Thermal perturbation produced in the subsurface by open-loop groundwater heat pumps (GWHPs) represents a complex transport phenomenon that is affected by several factors, including intrinsic characteristics of the exploited aquifer, abstraction and reinjection well features, and the temporal dynamics of the accessed groundwater. Post-GWHP water may have become warmed or cooled before being reinjected into the aquifer, thereby creating a thermal plume, known as the thermal affected zone (TAZ), which can alter aquifer temperature. The TAZ is propagated mainly by advection, after which the plume tends to degrade via conductive heat transport and convection within moving water. Groundwater monitoring and multiparametric probes are used to check the dynamics of plume propagation and whether a system’s thermal plumes are generating unsuitable interference with wells, subsurface infrastructure, or land use. Analyses of time-series groundwater monitoring data can be used to monitor TAZ movement. In this paper, the thermal plume velocity was calculated by both an analytical solution and cross-correlation. Cross-correlation calculated between temperature measured in the reinjection well and control downstream piezometers can reveal plume dynamics and demonstrate the importance of advective transport in aquifer heat transfer.

Effectiveness of time-series analysis for thermal plume propagation assessment in an open-loop groundwater heat pump plant / LO RUSSO, Stefano; Taddia, Glenda; Dabove, Paolo; CERINO ABDIN, Elena; Manzino, Ambrogio. - In: ENVIRONMENTAL EARTH SCIENCES. - ISSN 1866-6280. - STAMPA. - 77:18(2018), pp. 1-11. [10.1007/s12665-018-7820-9]

Effectiveness of time-series analysis for thermal plume propagation assessment in an open-loop groundwater heat pump plant

Stefano Lo Russo;Glenda Taddia;Paolo Dabove;Elena Cerino Abdin;Ambrogio Maria Manzino
2018

Abstract

Thermal perturbation produced in the subsurface by open-loop groundwater heat pumps (GWHPs) represents a complex transport phenomenon that is affected by several factors, including intrinsic characteristics of the exploited aquifer, abstraction and reinjection well features, and the temporal dynamics of the accessed groundwater. Post-GWHP water may have become warmed or cooled before being reinjected into the aquifer, thereby creating a thermal plume, known as the thermal affected zone (TAZ), which can alter aquifer temperature. The TAZ is propagated mainly by advection, after which the plume tends to degrade via conductive heat transport and convection within moving water. Groundwater monitoring and multiparametric probes are used to check the dynamics of plume propagation and whether a system’s thermal plumes are generating unsuitable interference with wells, subsurface infrastructure, or land use. Analyses of time-series groundwater monitoring data can be used to monitor TAZ movement. In this paper, the thermal plume velocity was calculated by both an analytical solution and cross-correlation. Cross-correlation calculated between temperature measured in the reinjection well and control downstream piezometers can reveal plume dynamics and demonstrate the importance of advective transport in aquifer heat transfer.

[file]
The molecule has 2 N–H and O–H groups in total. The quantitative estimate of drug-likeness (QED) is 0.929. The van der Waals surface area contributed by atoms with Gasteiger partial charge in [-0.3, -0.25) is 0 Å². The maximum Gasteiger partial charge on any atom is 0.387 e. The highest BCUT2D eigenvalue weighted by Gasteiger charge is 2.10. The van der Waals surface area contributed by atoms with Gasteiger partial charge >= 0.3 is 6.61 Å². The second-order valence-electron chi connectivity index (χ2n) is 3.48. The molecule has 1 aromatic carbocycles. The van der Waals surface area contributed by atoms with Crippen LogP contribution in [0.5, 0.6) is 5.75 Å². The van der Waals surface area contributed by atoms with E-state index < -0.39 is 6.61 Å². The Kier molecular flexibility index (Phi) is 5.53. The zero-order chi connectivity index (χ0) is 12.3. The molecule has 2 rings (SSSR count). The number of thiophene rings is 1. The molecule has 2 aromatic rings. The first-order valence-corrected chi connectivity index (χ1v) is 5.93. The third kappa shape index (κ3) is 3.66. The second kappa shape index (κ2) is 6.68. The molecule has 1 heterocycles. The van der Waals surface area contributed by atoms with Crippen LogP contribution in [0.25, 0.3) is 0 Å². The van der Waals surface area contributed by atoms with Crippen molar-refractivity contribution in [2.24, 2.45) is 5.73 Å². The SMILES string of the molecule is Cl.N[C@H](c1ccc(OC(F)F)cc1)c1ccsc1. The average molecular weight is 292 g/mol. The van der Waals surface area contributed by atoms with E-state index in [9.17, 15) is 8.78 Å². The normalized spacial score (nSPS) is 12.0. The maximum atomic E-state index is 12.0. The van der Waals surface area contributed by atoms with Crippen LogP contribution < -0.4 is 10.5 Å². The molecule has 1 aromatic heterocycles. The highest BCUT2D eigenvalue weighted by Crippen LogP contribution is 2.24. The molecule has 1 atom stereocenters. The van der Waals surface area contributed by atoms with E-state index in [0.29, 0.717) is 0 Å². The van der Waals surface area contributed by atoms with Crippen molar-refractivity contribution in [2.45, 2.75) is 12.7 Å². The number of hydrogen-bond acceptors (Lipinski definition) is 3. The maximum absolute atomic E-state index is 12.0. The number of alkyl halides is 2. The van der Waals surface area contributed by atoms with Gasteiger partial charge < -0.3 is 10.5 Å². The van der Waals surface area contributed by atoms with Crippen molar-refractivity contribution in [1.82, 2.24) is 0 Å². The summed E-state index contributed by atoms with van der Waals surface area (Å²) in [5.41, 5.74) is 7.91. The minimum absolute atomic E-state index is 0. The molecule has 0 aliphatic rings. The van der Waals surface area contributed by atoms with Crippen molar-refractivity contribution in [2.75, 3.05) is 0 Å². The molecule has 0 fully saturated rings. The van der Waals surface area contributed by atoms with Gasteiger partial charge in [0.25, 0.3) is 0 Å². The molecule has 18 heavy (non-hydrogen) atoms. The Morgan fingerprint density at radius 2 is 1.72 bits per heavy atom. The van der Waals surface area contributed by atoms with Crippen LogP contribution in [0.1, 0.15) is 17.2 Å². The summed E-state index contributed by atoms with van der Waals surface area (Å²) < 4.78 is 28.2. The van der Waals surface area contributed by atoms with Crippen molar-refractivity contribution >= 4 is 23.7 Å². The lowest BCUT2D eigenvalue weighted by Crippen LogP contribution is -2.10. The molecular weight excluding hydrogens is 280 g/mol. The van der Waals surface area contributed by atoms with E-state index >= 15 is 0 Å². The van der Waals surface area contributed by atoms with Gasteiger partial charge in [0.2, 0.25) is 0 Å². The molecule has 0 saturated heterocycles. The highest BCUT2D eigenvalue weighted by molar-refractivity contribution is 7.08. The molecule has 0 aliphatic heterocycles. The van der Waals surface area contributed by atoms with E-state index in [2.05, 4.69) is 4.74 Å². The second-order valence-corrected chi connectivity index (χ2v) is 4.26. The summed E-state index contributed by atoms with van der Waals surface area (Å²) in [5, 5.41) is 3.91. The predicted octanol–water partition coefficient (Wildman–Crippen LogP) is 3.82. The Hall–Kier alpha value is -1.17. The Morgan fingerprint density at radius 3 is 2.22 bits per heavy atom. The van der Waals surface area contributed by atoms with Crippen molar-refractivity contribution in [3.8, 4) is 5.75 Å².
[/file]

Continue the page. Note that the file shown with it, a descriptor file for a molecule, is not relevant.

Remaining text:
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Utilizza questo identificativo per citare o creare un link a questo documento: https://hdl.handle.net/11583/2714182
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